Too Much Togetherness?

My husband has been working from home for the past two months while his office building was being remodeled.  While there have been many positive aspects of having him around 24/7, there were also some challenges. 

The pros:

  • I don’t just love my husband, I also like him, so spending extra time with him was good.
  • He was constantly available for opening jars.
  • He ran some errands for me.
  • Washing casual clothes is easier than washing work clothes.
  • We both got to sleep later.
  • We got to stay up later.
  • The kids saw him a lot more.
  • He did a lot more cooking than usual.
  • He had time to polish off some items on his “honey-do list.”
  • I got to see him in action, doing what he does at work on a daily basis (and I was very impressed).
  • We saved a lot of money on gas and lunches.

 The cons:

  • You can’t miss someone who is constantly there (and that goes both ways).
  • I felt thrown off my daily routine.
  • I felt like I had to stay quiet (he’s on the phone a lot), and I was always shushing the kids.
  • I had to stress a bit more about coming up with something for lunch that he’d like (and I felt like I failed miserably there).
  • I find it easier to cook and clean when I’m alone.
  • I think the kids’ normal, low-level bickering really started to bug him because he wasn’t used to it, so he seemed to become grumpier about it than usual.
  • The house really is my domain, so I think he felt a bit like he was imposing, and after a while, I think he resented feeling that way.
  • He’s a lot stricter with the kids than I am, so he bristled at seeing things I let them get away with, they bristled at the tighter discipline, and I bristled at being overridden.  And then he bristled at our bristling.  And that made us bristle back some more.

Final analysis?  Moral of the story?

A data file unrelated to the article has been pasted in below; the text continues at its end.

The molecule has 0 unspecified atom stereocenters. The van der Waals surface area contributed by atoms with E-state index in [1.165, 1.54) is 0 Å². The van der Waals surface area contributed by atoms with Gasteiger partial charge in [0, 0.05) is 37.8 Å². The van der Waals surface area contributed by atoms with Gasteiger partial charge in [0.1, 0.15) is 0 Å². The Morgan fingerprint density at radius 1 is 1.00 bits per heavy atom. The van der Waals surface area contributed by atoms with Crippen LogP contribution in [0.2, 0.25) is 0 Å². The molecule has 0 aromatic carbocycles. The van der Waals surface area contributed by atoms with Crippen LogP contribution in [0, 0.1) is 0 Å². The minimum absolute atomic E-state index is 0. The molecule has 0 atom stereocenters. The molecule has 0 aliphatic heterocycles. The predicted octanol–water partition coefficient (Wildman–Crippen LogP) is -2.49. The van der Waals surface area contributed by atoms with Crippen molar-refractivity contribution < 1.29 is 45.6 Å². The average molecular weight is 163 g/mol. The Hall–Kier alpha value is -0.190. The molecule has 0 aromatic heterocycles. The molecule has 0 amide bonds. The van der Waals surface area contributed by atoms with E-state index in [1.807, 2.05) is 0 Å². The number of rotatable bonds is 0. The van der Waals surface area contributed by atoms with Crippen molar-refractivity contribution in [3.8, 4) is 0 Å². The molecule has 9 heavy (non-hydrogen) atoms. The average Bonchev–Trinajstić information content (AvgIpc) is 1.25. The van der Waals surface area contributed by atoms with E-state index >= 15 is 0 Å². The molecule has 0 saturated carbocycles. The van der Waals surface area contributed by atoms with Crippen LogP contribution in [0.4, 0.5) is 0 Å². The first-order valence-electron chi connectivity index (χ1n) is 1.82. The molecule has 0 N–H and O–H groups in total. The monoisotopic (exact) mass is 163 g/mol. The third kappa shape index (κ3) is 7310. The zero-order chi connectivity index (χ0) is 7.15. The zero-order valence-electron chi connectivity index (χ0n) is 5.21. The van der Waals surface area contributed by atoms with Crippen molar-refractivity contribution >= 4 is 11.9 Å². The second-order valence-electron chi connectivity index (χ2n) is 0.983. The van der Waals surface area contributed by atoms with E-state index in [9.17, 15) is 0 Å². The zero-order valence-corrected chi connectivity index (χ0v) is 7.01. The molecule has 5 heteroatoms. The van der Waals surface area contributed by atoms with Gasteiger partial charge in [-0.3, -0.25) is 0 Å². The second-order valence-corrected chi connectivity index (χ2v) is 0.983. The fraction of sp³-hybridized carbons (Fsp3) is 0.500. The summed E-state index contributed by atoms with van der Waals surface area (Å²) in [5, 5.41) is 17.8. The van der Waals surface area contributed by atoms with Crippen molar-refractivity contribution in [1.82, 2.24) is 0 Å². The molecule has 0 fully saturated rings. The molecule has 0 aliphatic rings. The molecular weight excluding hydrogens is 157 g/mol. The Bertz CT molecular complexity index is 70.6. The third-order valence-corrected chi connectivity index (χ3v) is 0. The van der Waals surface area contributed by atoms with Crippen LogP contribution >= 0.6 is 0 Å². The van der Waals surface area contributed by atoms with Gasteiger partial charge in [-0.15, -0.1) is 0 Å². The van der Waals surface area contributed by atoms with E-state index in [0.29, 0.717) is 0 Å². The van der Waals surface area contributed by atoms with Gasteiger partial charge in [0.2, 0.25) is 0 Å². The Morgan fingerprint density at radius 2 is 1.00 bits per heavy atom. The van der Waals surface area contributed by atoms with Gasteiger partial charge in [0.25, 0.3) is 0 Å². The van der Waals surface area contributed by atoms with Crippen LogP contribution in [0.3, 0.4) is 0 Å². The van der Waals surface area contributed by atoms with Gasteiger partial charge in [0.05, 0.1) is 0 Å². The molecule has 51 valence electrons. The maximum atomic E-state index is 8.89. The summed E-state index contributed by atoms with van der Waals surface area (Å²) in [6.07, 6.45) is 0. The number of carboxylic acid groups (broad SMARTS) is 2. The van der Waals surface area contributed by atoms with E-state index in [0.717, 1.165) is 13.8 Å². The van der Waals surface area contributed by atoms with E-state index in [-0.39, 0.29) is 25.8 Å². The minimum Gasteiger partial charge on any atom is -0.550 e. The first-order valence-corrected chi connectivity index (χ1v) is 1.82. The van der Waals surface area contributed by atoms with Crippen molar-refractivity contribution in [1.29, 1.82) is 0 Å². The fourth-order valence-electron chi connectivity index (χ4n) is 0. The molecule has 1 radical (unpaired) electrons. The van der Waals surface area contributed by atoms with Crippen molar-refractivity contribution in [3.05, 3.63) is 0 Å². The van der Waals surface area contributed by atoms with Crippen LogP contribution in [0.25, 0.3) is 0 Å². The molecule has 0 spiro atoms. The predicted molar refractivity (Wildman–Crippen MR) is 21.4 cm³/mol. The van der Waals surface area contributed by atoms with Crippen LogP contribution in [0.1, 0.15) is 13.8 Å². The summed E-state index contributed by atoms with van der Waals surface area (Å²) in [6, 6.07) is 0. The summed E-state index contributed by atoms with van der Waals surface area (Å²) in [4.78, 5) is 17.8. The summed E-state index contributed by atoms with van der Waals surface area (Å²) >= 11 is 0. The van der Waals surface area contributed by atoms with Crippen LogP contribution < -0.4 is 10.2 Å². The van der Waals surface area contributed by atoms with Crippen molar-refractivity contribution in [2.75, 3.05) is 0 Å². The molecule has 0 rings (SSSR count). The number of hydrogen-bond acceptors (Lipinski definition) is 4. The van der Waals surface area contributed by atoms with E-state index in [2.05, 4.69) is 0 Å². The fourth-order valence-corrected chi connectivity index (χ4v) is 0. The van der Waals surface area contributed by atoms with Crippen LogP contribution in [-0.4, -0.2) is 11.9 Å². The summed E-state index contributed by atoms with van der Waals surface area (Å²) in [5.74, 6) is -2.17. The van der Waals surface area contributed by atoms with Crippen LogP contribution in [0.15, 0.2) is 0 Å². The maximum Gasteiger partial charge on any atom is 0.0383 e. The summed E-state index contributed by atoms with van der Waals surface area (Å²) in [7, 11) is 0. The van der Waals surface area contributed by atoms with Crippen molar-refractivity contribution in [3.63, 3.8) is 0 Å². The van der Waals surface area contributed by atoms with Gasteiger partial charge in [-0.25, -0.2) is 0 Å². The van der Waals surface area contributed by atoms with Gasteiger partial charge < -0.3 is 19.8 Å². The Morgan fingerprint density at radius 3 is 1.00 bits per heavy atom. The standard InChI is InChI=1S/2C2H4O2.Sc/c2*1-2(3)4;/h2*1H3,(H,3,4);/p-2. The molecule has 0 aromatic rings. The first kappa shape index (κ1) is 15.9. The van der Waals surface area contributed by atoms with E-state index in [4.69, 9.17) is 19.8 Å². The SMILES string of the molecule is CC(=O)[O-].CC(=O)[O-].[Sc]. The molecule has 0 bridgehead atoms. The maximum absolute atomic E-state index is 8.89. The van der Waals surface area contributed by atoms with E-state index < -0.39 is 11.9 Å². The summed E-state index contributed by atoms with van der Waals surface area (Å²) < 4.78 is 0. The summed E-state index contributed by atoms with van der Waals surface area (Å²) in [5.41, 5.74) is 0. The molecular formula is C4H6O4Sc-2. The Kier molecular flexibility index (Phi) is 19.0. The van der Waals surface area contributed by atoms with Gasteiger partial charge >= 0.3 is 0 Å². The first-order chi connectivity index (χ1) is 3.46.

He’s only been gone a few hours, and though I must confess to feeling a bit of relief, I also kind of miss him, which is totally crazy.  And he’s already called me and sent me several messages.  Ironically enough, we’re actually talking more today, now that he’s gone, than we did when he was here.  My daughter (who schools at home through a virtual academy) was cantankerously argumentative with me about her schoolwork while he was here (which he hated), but now she is actually behaving herself.  It’s almost as if she argued while he was here just to annoy him.  Or maybe it’s just that I don’t notice her arguing if there’s no one else around to be bothered by it.

In some regards, it was a little bit difficult having my husband around 24/7.  Before we lived together, he traveled a lot for business.  His mother told me that if he started traveling again, it would be a big relief for me.  I was very skeptical of that, and almost offended.  Didn’t she realize I love this man and want to be with him?  Why would I feel relief for him to be gone for days at a time?  But of course she was speaking from the wisdom of a woman who has been married a long time.  It can be hard to share your living space with someone without a break.

But I think I learned from our togetherness experiment. 

  • Enjoying time away from a loved one doesn’t mean you don’t love him or her, and it doesn’t mean you don’t like being with that person.  It just means that you need some time alone to be uncompromisingly you.
  • My husband needs more space in our house.  I need to compact (and, dare I say it, reduce) my sprawl so that he doesn’t feel like an outsider in his own home.
  • I probably am a little too lenient with the kids.
  • I should have left the house, by myself and with the kids, more often.  He had to stay at home and work.  I had the option to get out sometimes, for all of our sakes.  I should have done that.

When my husband gets home from work tonight, he will have been gone for about 11 hours.  And I’m going to be so happy to see him.

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